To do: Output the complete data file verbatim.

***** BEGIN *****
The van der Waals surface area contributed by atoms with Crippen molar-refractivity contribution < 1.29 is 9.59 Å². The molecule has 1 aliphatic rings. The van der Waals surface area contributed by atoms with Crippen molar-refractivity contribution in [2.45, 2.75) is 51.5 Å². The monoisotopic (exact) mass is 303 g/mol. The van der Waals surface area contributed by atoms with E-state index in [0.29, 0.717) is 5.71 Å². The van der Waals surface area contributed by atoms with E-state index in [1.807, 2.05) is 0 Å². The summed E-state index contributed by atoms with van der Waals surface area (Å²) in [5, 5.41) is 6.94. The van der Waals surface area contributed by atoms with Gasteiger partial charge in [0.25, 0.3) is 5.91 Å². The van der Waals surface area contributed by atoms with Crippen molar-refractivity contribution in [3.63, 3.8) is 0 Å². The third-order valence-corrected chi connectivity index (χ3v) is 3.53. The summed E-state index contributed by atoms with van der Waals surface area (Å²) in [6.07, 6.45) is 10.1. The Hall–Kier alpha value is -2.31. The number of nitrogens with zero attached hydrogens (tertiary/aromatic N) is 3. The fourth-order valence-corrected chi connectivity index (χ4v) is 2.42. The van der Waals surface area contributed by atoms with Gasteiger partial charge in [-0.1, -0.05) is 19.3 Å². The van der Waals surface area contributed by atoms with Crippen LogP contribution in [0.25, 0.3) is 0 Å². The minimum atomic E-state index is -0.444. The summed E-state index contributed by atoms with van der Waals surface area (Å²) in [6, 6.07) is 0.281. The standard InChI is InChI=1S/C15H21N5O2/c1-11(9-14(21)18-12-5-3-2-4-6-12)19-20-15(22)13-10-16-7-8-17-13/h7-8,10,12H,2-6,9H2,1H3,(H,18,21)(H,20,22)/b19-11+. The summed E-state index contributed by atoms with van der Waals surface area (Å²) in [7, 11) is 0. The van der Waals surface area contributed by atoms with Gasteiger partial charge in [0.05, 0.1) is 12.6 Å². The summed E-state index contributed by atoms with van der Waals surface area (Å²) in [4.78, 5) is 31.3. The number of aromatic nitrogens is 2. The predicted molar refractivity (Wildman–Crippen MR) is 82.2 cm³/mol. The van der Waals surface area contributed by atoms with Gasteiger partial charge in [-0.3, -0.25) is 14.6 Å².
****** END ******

The van der Waals surface area contributed by atoms with Crippen molar-refractivity contribution < 1.29 is 9.59 Å². The molecule has 1 aliphatic rings. The van der Waals surface area contributed by atoms with Crippen molar-refractivity contribution in [2.45, 2.75) is 51.5 Å². The monoisotopic (exact) mass is 303 g/mol. The van der Waals surface area contributed by atoms with E-state index in [0.29, 0.717) is 5.71 Å². The van der Waals surface area contributed by atoms with E-state index in [1.807, 2.05) is 0 Å². The summed E-state index contributed by atoms with van der Waals surface area (Å²) in [5, 5.41) is 6.94. The van der Waals surface area contributed by atoms with Gasteiger partial charge in [0.25, 0.3) is 5.91 Å². The van der Waals surface area contributed by atoms with Crippen molar-refractivity contribution in [3.63, 3.8) is 0 Å². The third-order valence-corrected chi connectivity index (χ3v) is 3.53. The summed E-state index contributed by atoms with van der Waals surface area (Å²) in [6.07, 6.45) is 10.1. The Hall–Kier alpha value is -2.31. The number of nitrogens with zero attached hydrogens (tertiary/aromatic N) is 3. The fourth-order valence-corrected chi connectivity index (χ4v) is 2.42. The van der Waals surface area contributed by atoms with Gasteiger partial charge in [-0.1, -0.05) is 19.3 Å². The van der Waals surface area contributed by atoms with Crippen LogP contribution in [0.25, 0.3) is 0 Å². The minimum atomic E-state index is -0.444. The summed E-state index contributed by atoms with van der Waals surface area (Å²) in [6, 6.07) is 0.281. The standard InChI is InChI=1S/C15H21N5O2/c1-11(9-14(21)18-12-5-3-2-4-6-12)19-20-15(22)13-10-16-7-8-17-13/h7-8,10,12H,2-6,9H2,1H3,(H,18,21)(H,20,22)/b19-11+. The summed E-state index contributed by atoms with van der Waals surface area (Å²) in [7, 11) is 0. The van der Waals surface area contributed by atoms with Gasteiger partial charge in [0.05, 0.1) is 12.6 Å². The summed E-state index contributed by atoms with van der Waals surface area (Å²) in [4.78, 5) is 31.3. The number of aromatic nitrogens is 2. The predicted molar refractivity (Wildman–Crippen MR) is 82.2 cm³/mol. The van der Waals surface area contributed by atoms with Gasteiger partial charge in [-0.3, -0.25) is 14.6 Å².